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12 Feb

The Definitive Guide to Fats

Whereas cholesterol usually gets the gold for most demonized nutritional substance, fats undoubtedly take the silver. We recently covered the cholesterol conundrum, and this week it’s time to confront the fervor over fat. Thanks for joining us today. Please make yourselves comfortable.

As you know, I’ve always been a friend to many fats. But the fact remains, ladies and gentlemen, that not all fats are created equal.

A few fats, including but not limited to trans fats, deserve every bit of disparagement they get and then some. However, we feel for those other little guys in the group. Many of them are, assuredly, a good lot, and we’d like to put in a good word for them.

Everyone ready? Servers are coming around with crudite platters as we speak. Let’s begin, shall we?

Fats are compounds of carbon, hydrogen and oxygen atoms that exist in chains of varying lengths, shapes and orders. They’re one of the vital nutrients required by the body for both energy and the construction/maintenance of “structural” elements, such as cell membranes.

Although all fats to some extent contain both saturated and unsaturated fatty acids, they are generally categorized by levels of saturation. Moving on…

The Monounsaturated Fats

Just one type of monounsaturated fat - oleic acid

Biochemically speaking, these fatty acids sport a single double bond in their fatty acid chain. The more double bonds a fatty acid boasts, the more “fluid” it is. They are generally liquid at room temperature.


Monounsaturated fats are found in numerous oils, including olive oil, flaxseed oil, sesame seed oil, sunflower oil, safflower oil, corn oil and peanut oil. Notice that we use the word “found” and not comprise. The fact is, these oils contain varying levels of monounsaturated fat. The rest is a mix of polyunsaturated and saturated. Olive oil, for example, contains about 75% monounsaturated fat, and canola 60%. By the way, these fats are also found in avocados and nuts. They’re granted approval (as much as any fat is in conventional wisdom) as a “healthy fat.”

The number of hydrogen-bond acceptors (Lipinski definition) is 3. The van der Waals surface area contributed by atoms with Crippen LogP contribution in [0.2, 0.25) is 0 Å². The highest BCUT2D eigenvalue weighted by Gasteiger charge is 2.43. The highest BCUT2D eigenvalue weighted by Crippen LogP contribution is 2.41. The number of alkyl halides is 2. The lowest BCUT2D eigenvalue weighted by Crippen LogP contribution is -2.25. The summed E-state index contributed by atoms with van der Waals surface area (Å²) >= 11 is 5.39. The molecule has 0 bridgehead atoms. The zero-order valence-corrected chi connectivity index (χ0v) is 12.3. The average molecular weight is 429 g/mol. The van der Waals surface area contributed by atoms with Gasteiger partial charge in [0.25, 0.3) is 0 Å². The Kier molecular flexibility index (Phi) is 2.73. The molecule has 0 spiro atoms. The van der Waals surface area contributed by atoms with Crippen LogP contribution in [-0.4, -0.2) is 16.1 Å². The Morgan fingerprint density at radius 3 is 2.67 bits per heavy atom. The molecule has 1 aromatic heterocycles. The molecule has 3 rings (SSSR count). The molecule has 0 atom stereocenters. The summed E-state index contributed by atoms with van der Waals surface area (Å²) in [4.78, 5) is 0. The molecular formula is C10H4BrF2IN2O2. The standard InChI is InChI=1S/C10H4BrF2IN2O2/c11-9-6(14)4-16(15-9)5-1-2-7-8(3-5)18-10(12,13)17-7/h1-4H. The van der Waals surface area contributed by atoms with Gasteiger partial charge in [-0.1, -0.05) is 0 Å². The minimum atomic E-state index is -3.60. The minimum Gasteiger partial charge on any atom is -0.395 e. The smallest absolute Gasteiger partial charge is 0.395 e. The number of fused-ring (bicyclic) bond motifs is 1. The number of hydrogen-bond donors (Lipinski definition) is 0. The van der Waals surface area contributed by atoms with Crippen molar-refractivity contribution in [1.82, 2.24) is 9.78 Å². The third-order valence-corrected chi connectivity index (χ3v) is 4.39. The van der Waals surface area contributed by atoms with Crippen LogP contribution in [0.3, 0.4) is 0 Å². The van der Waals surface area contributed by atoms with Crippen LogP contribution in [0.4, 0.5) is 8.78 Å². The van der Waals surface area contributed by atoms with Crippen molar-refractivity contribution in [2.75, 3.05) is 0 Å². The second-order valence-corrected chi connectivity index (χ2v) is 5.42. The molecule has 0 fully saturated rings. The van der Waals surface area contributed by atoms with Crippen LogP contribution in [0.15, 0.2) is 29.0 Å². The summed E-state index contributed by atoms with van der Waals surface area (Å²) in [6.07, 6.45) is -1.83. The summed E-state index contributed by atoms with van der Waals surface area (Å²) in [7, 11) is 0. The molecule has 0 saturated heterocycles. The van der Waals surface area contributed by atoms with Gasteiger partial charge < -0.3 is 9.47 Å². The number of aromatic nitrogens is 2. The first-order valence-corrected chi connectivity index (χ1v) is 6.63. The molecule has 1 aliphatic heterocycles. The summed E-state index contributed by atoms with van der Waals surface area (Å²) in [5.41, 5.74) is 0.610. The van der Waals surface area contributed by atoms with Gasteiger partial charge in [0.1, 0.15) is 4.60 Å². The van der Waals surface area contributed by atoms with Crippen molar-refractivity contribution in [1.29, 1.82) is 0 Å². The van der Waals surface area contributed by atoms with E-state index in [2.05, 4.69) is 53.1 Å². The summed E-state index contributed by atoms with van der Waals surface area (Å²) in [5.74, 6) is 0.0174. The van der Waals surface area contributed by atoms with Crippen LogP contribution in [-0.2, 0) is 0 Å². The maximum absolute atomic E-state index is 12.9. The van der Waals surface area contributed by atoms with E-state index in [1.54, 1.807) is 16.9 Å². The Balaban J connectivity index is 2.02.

(Excuse me. May I cut in here please? Yes, I’d like to announce that we will be deconstructing some of this “healthy fat” assertion shortly. Thank you. Carry on.)

Poly in the Cracker? The Polyunsaturated Fats

Just one type of polyunsaturated fat - linoleic acid

Can you guess? Polyunsaturated fats have, yes, more than one double bond in their fatty acid chain. They tend to be liquid even when refrigerated. Their problem is they also tend to go rancid easily, particularly when heated. Yup, it sounds nasty, and you should see it! Free radical damage galore. When we heat them (and we often do), they often become oxidized. We’ve let in the Trojan Horse at that point and opened ourselves up to all kinds of free radical pillaging – everywhere from cell membrane damage to wrinkles to arterial plaque build up.

Polyunsaturated fats are found in grain products, soybeans, peanuts and fish oil. Fish oil and grain products in the same category! Say it isn’t so! (Heightened whispers and shuffling.)

Let’s all take a breath. There’s more to the story.

Enter Essential Fatty Acids!

First off, we call them essential because the body can’t produce them itself and must obtain them from food. We’re talking about omega-3 and omega-6.

Omega-6. It’s important, I fully acknowledge. Omega-6 fatty acids, found in corn and other grains as well grain-fed livestock, play a crucial role in dermal integrity and renal function among other things. But if left unchecked, they run amok, and spur inflammation. Egad! Ratio matters, but we’ll get to that in a minute.

What keeps these guys in check? Why, omega-3s, of course. Ignored for decades by the medical establishment, they’re finally garnering respect, but it’s still not enough in my opinion.


Omega-3s are found primarily in fish, algae, flax and nuts. You also find good portions of them in eggs from chickens that are fed fish or flax meal. And you’ve heard us go on and on about the three forms: ALA (think flax) as well as EPA and DHA (think fish oil). Omega-3s aid circulation by naturally thinning the blood, fight systemic inflammation, support brain function and ease symptoms of depression, anxiety and even ADHD. (Nods of approval)

Now back to the ratio matter. Estimates vary, but experts generally characterize Western diets as anywhere between 10-30 parts omega-6 to 1 part omega-3 (10-30:1). What ratio should we be getting? What did our primal ancestors likely eat? Try 1:1. Although many in the establishment will try to tell you that 4:1 is good enough.

This takes us back to the question of lean meat. If you recall, my reasoning in offering some support for lean meats (in lieu of fattier meats that our ancestors ate, as a number of you reminded me) was the fatty acid ratio of the fat in modern meat. Grain-fed meats are much higher in omega-6 fatty acids and lower in omega-3 than grass-fed meats, but not everyone has access to grass-fed meats. The best way to combat the plethora of omega-6 is to watch your ratios and to consume more omega-3s.